By Aaron Reiss
By Angelica Leicht
By Dianna Wray
By Aaron Reiss
By Camilo Smith
By Craig Malisow
By Jeff Balke
By Angelica Leicht
For New Year's, Ilhan bought himself a gun. Marc's threat-to-life reports were on file, but Ilhan hadn't been charged with anything, so HPD approved the sale. By this time, Ilhan was calling Donna constantly, sometimes four or five times a night. Sometimes he'd repeatedly dial Donna's number, let it ring and then hang up. She banned him from her Clear Lake barbecue restaurant, Gruber's. Ilhan kept calling.
"You're going to be the first to die," he said.
Donna has a gun too; she wasn't scared. "Get your ass over here," she said. "I'll pop one in your butt."
Ilhan told Marc's friend Johnny that all he wanted from Marc was his house keys back and he'd leave Marc alone. Johnny got Marc to hand over the keys, but Ilhan didn't go away. "This is serious," Johnny remembers telling Marc. "He's never going to leave you alone." Marc laughed. He made a joke. He said: "You're just jealous that you don't have a stalker too." He said Ilhan would never touch him. "If he did, I'd kick his ass," Marc joked.
On March 6, the day after his 32nd birthday, Ilhan came to Urbana and threw a bullet-riddled target at Marc. "This is going to be you," he said, and stormed off. Marc called the police, then his parents. He told Gloria that an officer had told him they couldn't do anything since Ilhan hadn't physically harmed him. After that, Marc was too scared to walk to Urbana's parking lot by himself. His co-workers escorted him to his car.
Ilhan called Marc's parents' house constantly. Marc blocked the number, so Ilhan called from pay phones. Ilhan tried to make Gloria worry that Marc was hanging out with dangerous people. He told her that he protected Marc and that Marc was safe with him. He told her he had served in the Turkish army. Other times he called Marc "a no-good slugger" and told Gloria that his military training would enable him to kill Marc. He loved Marc, so he could destroy him.
"I love Marc," Ilhan told Gloria. "I love him more than you do."
Four days before the final encounter, Ilhan was following Marc. Marc drove to the Montrose substation, but Ilhan came in too. The officer later told Marc's parents that he could tell that Ilhan was obsessed with Marc and that Marc just wanted the relationship to be over. The officer wanted the two to make up, to say that everything was okay. Ilhan was a manipulative man and Marc didn't like to argue, so they said everything was fine and they left. No report was written.
Two nights later Marc and Johnny got off work at Urbana and went to see the ten-thirty showing of the rerelease of Grease. Still clad in their black jeans and white shirts, the two went to the River Oaks Plaza on West Gray next to T.J. Maxx. Knowing Ilhan had followed him, Marc parked in the mini-lot behind the theater so Ilhan couldn't see his car from the street.
Marc and Johnny laughed and danced and sang the familiar songs all through the movie. They had a great time. When they walked out, Ilhan drove his car between Marc and Johnny. Ilhan got out of the car, twisted Marc's arm behind his back and threw Marc up against the wall. It was like one of the TBird fight scenes with Craterface, but no one was on a motorcycle and no one was singing. And this time the fighting was real: Ilhan started choking Marc.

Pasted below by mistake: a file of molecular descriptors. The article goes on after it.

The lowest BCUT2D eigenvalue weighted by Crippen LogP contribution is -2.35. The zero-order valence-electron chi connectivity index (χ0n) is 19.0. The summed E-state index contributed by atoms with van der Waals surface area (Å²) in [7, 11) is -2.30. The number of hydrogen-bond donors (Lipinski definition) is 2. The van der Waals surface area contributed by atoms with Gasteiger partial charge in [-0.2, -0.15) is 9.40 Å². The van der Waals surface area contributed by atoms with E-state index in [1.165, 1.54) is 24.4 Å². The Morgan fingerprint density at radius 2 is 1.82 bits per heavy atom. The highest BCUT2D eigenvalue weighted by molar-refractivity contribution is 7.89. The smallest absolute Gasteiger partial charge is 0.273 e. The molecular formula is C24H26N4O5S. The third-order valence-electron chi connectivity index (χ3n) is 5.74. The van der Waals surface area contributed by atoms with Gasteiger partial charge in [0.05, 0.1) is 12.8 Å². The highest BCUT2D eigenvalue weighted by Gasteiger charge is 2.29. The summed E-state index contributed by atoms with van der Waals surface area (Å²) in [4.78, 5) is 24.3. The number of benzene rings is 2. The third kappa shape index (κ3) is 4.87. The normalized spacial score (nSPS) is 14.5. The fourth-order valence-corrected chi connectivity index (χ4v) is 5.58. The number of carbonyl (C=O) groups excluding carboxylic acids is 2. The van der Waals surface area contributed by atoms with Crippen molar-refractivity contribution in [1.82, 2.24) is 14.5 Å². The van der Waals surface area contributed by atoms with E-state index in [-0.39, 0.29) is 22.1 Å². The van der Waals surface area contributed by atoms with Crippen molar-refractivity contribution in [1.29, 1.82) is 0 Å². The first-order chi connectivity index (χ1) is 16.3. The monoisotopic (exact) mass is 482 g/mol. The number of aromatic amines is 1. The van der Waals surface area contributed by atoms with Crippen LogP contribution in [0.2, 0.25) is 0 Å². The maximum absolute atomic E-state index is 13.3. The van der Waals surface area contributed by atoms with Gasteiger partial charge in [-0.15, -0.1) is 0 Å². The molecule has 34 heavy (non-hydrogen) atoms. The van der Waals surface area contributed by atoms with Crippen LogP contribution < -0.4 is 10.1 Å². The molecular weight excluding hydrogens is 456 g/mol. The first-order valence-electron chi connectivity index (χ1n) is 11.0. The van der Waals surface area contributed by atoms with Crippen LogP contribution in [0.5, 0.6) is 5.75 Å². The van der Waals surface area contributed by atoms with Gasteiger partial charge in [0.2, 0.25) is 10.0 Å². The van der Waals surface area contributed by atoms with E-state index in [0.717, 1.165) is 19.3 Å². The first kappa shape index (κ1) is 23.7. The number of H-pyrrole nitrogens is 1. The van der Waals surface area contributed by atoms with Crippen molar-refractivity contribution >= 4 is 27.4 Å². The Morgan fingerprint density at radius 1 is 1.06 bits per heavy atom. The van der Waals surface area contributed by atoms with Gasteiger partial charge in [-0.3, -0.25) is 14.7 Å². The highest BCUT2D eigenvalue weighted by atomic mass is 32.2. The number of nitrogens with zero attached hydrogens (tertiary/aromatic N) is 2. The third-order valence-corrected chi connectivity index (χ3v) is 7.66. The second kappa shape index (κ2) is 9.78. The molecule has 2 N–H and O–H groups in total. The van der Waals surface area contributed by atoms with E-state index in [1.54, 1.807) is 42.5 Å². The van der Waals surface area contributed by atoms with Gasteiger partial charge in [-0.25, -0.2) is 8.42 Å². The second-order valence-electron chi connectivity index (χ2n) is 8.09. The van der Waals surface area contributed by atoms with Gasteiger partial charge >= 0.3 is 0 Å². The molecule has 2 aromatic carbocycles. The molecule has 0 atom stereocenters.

Johnny ran inside and yelled for someone to call 911. He doesn't think anyone did, because it was after midnight and the 17-year-olds were trying to close up. Back outside, Johnny threw himself between Marc and Ilhan. Ilhan was yelling, and Marc was yelling back. Johnny told Marc to shut up and get in the car. Marc started the car, doubled back, opened the door for Johnny, and they sped off. They went down the street to Cecil's, a straight bar that's always filled with a dark, smoky haze -- a good place to hide.
Over a pitcher of Honey Brown beer, Marc said Ilhan hadn't done anything like that before. Johnny told him to go to the police, to get a restraining order. Marc said okay.
"Promise?" Johnny asked him.
"I promise," Marc said.
But Marc put it off. In the morning it didn't seem so bad. Then it got dark. That's when Ilhan followed Marc up Allen Parkway threatening Marc's life. That's when Marc went to the police and said he was scared. That's when they told him to come back Monday.
Afraid to leave the police station, Marc stayed inside until well after Ilhan had left. Marc got home at 5 a.m. Sunday, scared and shaken. He told his mom he was tired of running. He put a piece of cold pizza in the microwave, but he didn't eat it. He was too tired, too angry. He told his mother that he was outraged that at the station the police didn't have his reports on file; he wanted to know where they were. Sunday morning Gloria wanted Marc to stay home. She almost didn't wake him up to go to work. She wanted Marc to quit his job, buckle down and graduate college. She's a teacher; education is important to her. Marc told her staying home wouldn't keep him safe, despite his mother's shotgun, because Ilhan knew where he lived. If he stayed home, Ilhan could come to the house and hurt her and his little brother and sister, and Marc didn't want to put them in danger.